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February 18, 2012

Dry cleaning owner agrees to testing

The owner of a partly ruined dry cleaning facility on Willow Street agreed this week to have the damaged portion asbestos-tested per state cleanup requirements.

Separately, Patrick McFall, the owner of the former Peters Dry Cleaning building at 316 Willow St., is the subject of a pending motion to force demolition of the rest of the facility.

Prosecutor Matthew Brooks submitted the motion to Lockport City Court, asking it for a demolition order.

The motion has not been argued yet, as lead city attorney John Ottaviano is attempting to persuade the state Department of Environmental Conservation to demolish the building in its entirety while it’s performing environmental cleanup work on the site, Ottaviano said Friday.

The property is a state Superfund-listed inactive hazardous waste site due to soil contamination by a dry cleaning chemical, tetrachloroethene or “PCE.” A dry cleaning business existed on the site from the late 1930s until last year, when McFall changed the business’ name and moved the operation to a Main Street storefront.

An addition on the west side of 316 Willow collapsed in December. McFall was cited by the city last month for failure to clean up the debris — but he said he wasn’t allowed to unless he first obtained an asbestos survey. McFall refused, insisting it wasn’t necessary because there’s no asbestos in the rubble to be remediated.

He relented Thursday because he’s tired of being called into court every week to tell a judge what he has or hasn’t done about the rubble, he said; and will pay an estimated $540 for a survey that he remains sure will show negative results.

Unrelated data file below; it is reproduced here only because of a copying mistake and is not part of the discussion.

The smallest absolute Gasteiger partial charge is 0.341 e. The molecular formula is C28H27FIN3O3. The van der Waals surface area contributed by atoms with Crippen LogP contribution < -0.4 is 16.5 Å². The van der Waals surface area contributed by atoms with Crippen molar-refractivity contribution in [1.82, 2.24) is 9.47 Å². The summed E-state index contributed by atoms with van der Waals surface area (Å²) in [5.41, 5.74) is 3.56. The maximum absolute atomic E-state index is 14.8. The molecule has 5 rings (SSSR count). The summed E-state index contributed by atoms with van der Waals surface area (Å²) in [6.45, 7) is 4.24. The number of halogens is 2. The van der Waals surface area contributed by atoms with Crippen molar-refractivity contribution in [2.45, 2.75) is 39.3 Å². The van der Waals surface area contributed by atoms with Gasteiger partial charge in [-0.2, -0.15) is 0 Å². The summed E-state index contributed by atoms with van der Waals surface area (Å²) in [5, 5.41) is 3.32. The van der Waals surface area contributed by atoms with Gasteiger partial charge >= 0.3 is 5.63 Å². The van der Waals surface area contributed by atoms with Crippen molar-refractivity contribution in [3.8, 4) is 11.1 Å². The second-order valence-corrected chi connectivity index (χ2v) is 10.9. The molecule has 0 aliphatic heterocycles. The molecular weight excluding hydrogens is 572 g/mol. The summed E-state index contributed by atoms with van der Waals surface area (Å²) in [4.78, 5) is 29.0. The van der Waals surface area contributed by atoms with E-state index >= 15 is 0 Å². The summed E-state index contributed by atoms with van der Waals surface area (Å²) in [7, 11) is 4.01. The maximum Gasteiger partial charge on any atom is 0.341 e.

“Once it’s proven that I’m right, I’ll have people over there the very next day to clean up, just as I’d planned on the day after (the collapse),” McFall said. “I hate seeing that building sit there in that condition ... . If I was a resident in the neighborhood, I’d be (angry) about it too; but my hands have been tied.”

If the asbestos survey turns up a positive result, state law will require special removal techniques and special disposal of the rubble. It’s the greatly increased cost of such cleanup that McFall has tried to avoid, saying he can’t afford it. He hasn’t been able to get insurance on the facility since DEC declared it hazardous, he said.

Of the city’s motion to force demolition of the facility entirely, McFall said he’d fight it because it’s not necessary. The facility is composed of an original brick building, the west-side addition that collapsed and a south-side addition that’s been eyed by the DEC. McFall insists the original brick portion is a standalone building that could be rehabilitated, and he won’t accept any moves by the city to have it torn down — and him stuck with the demolition tab.

On the other hand, McFall said, “if they want to demolish it and it’s not going to cost me anything, then I’m all for it.”

Ottaviano is trying to get DEC to agree to just that, he said.

DEC previously pledged to demolish the south-side addition, under which PCE contamination is found to have migrated over time, Ottaviano said. Once that happens, only the front portion of the facility will be left and DEC could easily take care of that, too, he said.

“How do you demolish half a building? We’re trying to persuade (DEC) to take it all.”

Brooks is seeking a demolition order in the event DEC doesn’t agree, Ottaviano said.

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